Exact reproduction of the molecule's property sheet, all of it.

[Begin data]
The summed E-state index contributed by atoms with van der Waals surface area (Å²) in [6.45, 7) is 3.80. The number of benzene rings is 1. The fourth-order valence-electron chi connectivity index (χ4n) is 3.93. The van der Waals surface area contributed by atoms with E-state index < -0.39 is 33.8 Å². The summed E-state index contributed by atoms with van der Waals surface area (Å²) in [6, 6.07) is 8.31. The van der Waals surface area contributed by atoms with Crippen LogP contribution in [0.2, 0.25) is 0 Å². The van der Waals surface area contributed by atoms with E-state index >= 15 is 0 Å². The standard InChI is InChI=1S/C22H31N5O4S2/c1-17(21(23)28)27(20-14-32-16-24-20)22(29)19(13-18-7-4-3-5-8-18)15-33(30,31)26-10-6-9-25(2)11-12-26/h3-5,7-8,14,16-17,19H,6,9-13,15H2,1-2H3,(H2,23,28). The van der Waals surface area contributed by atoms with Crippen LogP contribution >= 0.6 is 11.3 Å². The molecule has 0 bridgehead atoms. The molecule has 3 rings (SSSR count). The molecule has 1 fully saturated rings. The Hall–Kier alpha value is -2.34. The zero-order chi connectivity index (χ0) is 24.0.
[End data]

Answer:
The summed E-state index contributed by atoms with van der Waals surface area (Å²) in [6.45, 7) is 3.80. The number of benzene rings is 1. The fourth-order valence-electron chi connectivity index (χ4n) is 3.93. The van der Waals surface area contributed by atoms with E-state index < -0.39 is 33.8 Å². The summed E-state index contributed by atoms with van der Waals surface area (Å²) in [6, 6.07) is 8.31. The van der Waals surface area contributed by atoms with Crippen LogP contribution in [0.2, 0.25) is 0 Å². The van der Waals surface area contributed by atoms with E-state index >= 15 is 0 Å². The standard InChI is InChI=1S/C22H31N5O4S2/c1-17(21(23)28)27(20-14-32-16-24-20)22(29)19(13-18-7-4-3-5-8-18)15-33(30,31)26-10-6-9-25(2)11-12-26/h3-5,7-8,14,16-17,19H,6,9-13,15H2,1-2H3,(H2,23,28). The van der Waals surface area contributed by atoms with Crippen LogP contribution >= 0.6 is 11.3 Å². The molecule has 0 bridgehead atoms. The molecule has 3 rings (SSSR count). The molecule has 1 fully saturated rings. The Hall–Kier alpha value is -2.34. The zero-order chi connectivity index (χ0) is 24.0.